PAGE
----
On Monday 14th July we hosted the BBC Breakfast Business presenter, Dominic Laurie, and a BBC production team while they broadcast live to the two million viewers of BBC Breakfast.
It’s an annoying fact of running your own business that when the phone rings it’s far more likely to be someone trying to sell you something than one of your own customers needing some help or advice.
Refrains of ‘no, we’re quite happy with our telephone supplier thank you’ or ‘I’m not sure we really have a need for sea container distribution’ ring out across the shop many times every day.
So when the Federation of Small Businesses called us late one Friday afternoon to ask about the speed of our broadband we thought it was another unsolicited sales call. Thankfully the lady on the phone was pretty persistent otherwise we’d never have found ourselves hosting the outside broadcast for BBC Breakfast News the following Monday.
For us it was a fantastic opportunity to get our shop in front of a national audience (and highlight the woeful speeds of broadband available to many small businesses in the UK) but it was also a great chance to find out a bit about something we knew nothing about.
Here’s what we learnt:
If you work on breakfast news you have to be prepared to get up really early. With broadcasting starting at 6am we had the shop open at 5am just in time to get the coffee brewing before the crew arrived.
Filming in a place where there is electricity and working toilets is a cameraman’s idea of a great place to shoot. Forget the glorious views from halfway up a mountain in Wales in the middle of January – if there’s a drive to the nearest toilet and no tea making facilities it’s a bad location.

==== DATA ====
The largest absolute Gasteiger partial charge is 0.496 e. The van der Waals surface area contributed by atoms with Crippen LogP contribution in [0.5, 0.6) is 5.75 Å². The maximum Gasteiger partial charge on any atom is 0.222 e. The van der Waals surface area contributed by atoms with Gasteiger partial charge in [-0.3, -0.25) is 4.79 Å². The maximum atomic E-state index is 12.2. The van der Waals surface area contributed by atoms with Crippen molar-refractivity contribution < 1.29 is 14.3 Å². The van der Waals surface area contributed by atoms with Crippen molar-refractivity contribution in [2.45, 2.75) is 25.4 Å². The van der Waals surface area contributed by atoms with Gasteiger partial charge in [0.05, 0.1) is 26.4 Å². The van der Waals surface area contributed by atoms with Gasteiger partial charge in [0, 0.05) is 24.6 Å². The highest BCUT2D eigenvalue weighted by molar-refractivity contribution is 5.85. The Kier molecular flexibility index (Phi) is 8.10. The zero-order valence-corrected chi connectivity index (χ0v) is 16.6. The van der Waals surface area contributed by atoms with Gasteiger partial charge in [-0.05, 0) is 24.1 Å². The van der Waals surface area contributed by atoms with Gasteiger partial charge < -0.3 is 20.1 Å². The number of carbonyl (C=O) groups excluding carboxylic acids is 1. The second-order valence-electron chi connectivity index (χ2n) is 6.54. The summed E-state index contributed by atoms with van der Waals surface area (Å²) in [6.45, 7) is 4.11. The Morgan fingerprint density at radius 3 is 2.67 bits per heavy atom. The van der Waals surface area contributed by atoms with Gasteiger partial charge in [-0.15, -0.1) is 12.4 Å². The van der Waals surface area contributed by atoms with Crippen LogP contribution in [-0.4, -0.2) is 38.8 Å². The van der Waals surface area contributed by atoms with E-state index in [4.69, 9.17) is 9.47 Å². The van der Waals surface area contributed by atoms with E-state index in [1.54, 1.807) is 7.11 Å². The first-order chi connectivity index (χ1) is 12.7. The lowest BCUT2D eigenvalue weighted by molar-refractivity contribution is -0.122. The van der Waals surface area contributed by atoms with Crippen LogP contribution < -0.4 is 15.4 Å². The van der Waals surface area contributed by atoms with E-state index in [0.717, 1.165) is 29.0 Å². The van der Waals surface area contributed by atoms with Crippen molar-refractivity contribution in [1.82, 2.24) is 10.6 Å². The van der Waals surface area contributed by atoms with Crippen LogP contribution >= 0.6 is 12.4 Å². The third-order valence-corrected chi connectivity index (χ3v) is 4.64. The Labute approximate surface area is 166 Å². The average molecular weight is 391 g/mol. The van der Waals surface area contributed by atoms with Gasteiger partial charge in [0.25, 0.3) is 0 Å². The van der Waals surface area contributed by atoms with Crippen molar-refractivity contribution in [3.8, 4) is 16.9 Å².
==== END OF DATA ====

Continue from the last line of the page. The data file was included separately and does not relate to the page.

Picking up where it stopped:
Being a live TV presenter is harder than it looks. Getting to grips with something you know nothing about, making sure you remember who you’re talking to and how to pronounce their name and recalling where you are, all in the 20 minute window before you next ‘go live’ is a seriously impressive talent.
Being a live TV producer is harder than it looks. Not least because as well as managing the whole production you’ve got to manage your hosts as well. A task made harder by the automatic reaction that most people who see a TV camera have of staring wide-eyed and opened-mouthed at it. Joanna, the producer, had the patience of a saint with us.
Even if you think that there is the smallest chance that you might be on TV, dress for the part. Don’t rock up in a shapeless old polo shirt confident that because you ‘know nothing about broadband’ you’ll never be on TV. Producers are a funny bunch and before you know it you might find yourself slap bang in front of the cameras.
There is a genuine fear that as a presenter there’s a chance you might get giddy and go a bit ‘Alan Partridge’. We almost had the great line ‘from computer bits to horse bits’ uttered by Mr Laurie until he talked himself out of it on the basis that it sounded too much like something the fictitious Radio Norwich presenter would have said.
People who don’t have horses don’t really get it. Of course our horses ‘need’ lollipops (cherry Likits), rock salt licks from the Himalayas, supplements to speed them up and slow them down plus all manner of clothing in every colour under the sun. Sounds perfectly reasonable until you try to explain it to someone who thinks that all you need to keep a horse happy is a field full of grass.
Horses, even plastic ones, make great TV. Reggie, our horse who lives at the bottom end of the shop got a mention by the great Bill Turnbull on the BBC sofa. You can’t get more showbiz than that.
What an experience and we’re so pleased that seemingly loads of our customers managed to see us as they munched on their breakfast cereals. I’m not sure a future in television beckons for any of us humans but we might see if we can get Reggie an agent!
The Federation of Small Businesses is the UK’s largest campaigning pressure group, promoting and protecting the interests of almost 200,000 small businesses and most recently they have been lobbying the government on the terrible broadband connectivity of many of their members.